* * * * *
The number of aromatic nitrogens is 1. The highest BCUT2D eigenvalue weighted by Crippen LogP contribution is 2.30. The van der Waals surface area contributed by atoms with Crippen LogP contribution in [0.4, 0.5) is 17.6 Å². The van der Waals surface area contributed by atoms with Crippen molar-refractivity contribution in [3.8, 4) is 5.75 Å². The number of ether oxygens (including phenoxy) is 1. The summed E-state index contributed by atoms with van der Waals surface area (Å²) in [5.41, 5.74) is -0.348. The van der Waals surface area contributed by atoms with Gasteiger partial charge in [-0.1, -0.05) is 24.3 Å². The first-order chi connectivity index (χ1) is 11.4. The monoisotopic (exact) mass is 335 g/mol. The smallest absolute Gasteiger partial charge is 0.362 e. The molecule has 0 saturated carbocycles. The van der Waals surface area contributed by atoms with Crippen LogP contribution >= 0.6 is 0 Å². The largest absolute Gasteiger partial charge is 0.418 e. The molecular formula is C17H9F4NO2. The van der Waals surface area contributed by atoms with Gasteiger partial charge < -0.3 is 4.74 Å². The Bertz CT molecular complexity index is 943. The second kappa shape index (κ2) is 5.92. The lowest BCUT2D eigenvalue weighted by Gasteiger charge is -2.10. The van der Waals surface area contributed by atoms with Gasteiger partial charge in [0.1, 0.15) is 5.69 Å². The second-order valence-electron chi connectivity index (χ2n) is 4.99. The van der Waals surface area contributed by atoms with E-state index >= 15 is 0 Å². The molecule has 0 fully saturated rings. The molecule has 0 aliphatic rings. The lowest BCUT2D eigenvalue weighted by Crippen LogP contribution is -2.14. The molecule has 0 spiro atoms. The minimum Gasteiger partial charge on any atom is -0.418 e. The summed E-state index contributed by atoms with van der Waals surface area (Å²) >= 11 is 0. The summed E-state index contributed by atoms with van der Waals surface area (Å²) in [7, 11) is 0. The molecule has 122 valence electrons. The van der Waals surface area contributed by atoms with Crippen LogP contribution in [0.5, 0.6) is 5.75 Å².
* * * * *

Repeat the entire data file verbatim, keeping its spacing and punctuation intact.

The number of aromatic nitrogens is 1. The highest BCUT2D eigenvalue weighted by Crippen LogP contribution is 2.30. The van der Waals surface area contributed by atoms with Crippen LogP contribution in [0.4, 0.5) is 17.6 Å². The van der Waals surface area contributed by atoms with Crippen molar-refractivity contribution in [3.8, 4) is 5.75 Å². The number of ether oxygens (including phenoxy) is 1. The summed E-state index contributed by atoms with van der Waals surface area (Å²) in [5.41, 5.74) is -0.348. The van der Waals surface area contributed by atoms with Gasteiger partial charge in [-0.1, -0.05) is 24.3 Å². The first-order chi connectivity index (χ1) is 11.4. The monoisotopic (exact) mass is 335 g/mol. The smallest absolute Gasteiger partial charge is 0.362 e. The molecule has 0 saturated carbocycles. The van der Waals surface area contributed by atoms with Crippen LogP contribution >= 0.6 is 0 Å². The largest absolute Gasteiger partial charge is 0.418 e. The molecular formula is C17H9F4NO2. The van der Waals surface area contributed by atoms with Gasteiger partial charge < -0.3 is 4.74 Å². The Bertz CT molecular complexity index is 943. The second kappa shape index (κ2) is 5.92. The lowest BCUT2D eigenvalue weighted by Gasteiger charge is -2.10. The van der Waals surface area contributed by atoms with Gasteiger partial charge in [0.1, 0.15) is 5.69 Å². The second-order valence-electron chi connectivity index (χ2n) is 4.99. The van der Waals surface area contributed by atoms with E-state index >= 15 is 0 Å². The molecule has 0 fully saturated rings. The molecule has 0 aliphatic rings. The lowest BCUT2D eigenvalue weighted by Crippen LogP contribution is -2.14. The molecule has 0 spiro atoms. The minimum Gasteiger partial charge on any atom is -0.418 e. The summed E-state index contributed by atoms with van der Waals surface area (Å²) >= 11 is 0. The summed E-state index contributed by atoms with van der Waals surface area (Å²) in [7, 11) is 0. The molecule has 122 valence electrons. The van der Waals surface area contributed by atoms with Crippen LogP contribution in [0.5, 0.6) is 5.75 Å².